Initial thoughts on the 100 Thing Challenge

Dogs are anti-depressants.

In my attempts not to accumulate too much stuff, I do my best to resist purchasing too many needless knicknacks. But as an American, sometimes I just can’t resist. In addition to useless but pretty things, I am, according to Zach, prone to bringing home gadgets and supposedly purposeful items that I will be lucky to use once.

Examples that Zach might cite: a cold brew toddy coffee system, a dry-cleaning system for the dryer, bandanas for the dogs, a pair of ill-fitting (but adorable!) Puppia harnesses for Scooby, a silicone contraption that is supposed to make it easier to remove canning jars from the hot water bath, an ornate pie plate, a holographic metal etching of Diamond Head and Waikiki Beach. The list could go on.

Admittedly, I’m not quite ready to go on the 100 Thing Challenge. But I do like the tenets of the philosophy I recently learned of that is espoused by author/blogger Dave Bruno. His motto: reduce (get rid of some stuff), refuse (to get more stuff), rejigger (your priorities). That all sounds a little wayward in a way that I like.

I think I am on the right track, too. I already do a lot of my shopping secondhand — and as clothing goes, it’s mostly swapping with friends. Even most of the items in the ill-fated list above came from rummage sales. So did the piece of refrigerator magnet wisdom up there, which happens to be a piece of original art created by a volunteer at the Kansas City, Missouri, animal shelter. And the money I paid for it benefitted Friends of KC Animals, the organization that has helped us with our foster dog Machete. Plus, that handmade magnet was a gift for my Corgi-owning mother.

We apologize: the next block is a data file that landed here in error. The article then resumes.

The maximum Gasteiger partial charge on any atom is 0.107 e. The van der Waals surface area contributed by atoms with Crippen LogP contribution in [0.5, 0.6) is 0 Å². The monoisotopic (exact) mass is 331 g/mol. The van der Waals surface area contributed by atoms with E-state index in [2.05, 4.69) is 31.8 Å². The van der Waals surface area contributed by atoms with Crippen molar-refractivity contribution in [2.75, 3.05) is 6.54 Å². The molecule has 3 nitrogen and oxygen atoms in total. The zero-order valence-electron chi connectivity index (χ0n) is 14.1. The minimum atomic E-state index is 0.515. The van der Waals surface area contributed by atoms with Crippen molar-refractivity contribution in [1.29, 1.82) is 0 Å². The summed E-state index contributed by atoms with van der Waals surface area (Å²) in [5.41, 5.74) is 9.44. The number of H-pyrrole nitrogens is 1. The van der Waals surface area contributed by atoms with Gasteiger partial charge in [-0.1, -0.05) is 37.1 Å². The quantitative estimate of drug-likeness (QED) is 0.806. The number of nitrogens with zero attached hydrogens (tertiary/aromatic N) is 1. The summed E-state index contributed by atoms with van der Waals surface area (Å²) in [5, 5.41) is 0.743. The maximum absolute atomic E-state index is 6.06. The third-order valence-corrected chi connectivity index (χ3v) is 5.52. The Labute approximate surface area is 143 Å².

So, that must mean it counts toward her 100 things, right? Or maybe it’s a charitable exception.

How do you resist impulsively buying things you don’t really need? Can you imagine living your life with just 100 possessions?


About crystalwayward

I live with two formerly wayward dogs. I care deeply about the environment, and I think gardening is a revolutionary act.

Posted on October 19, 2011, in Awesome, Projects, Random Life, Wayward Living and tagged , , . Bookmark the permalink. 3 Comments.

  1. It is hard to resist those impulse buys. I’ve adopted a new strategy which is simply to leave the store and promise myself “I can come back and buy it tomorrow”. You would be surprised how many times you will come home, sleep on it and then realise you don’t need it/it’s took expensive/you’ve lost interest (or sometimes you’ll forget about it completely!). It totally works!

    I think the problem occurs the moment you first see the item in the store and pick it up (aka the “danger zone”). It’s like our hunter/gatherer brains are hard-wired to seek out appealing objects and our instinctive response is “ooh, I must grab that”. (Probably made sense back in our caveman days when resources were scarce and it was all about survival, but our brains haven’t evolved yet to handle the fact that in the modern world we don’t need to collect every thing in sight that appeals to us!). If you can successfully remove yourself from that initial situation your chances of success are probably 95%.

  2. I like your take on things. I practiced your strategy over the weekend and managed to NOT come home with a sparkly, pretty but ultimately unneeded collar for one of my dogs!

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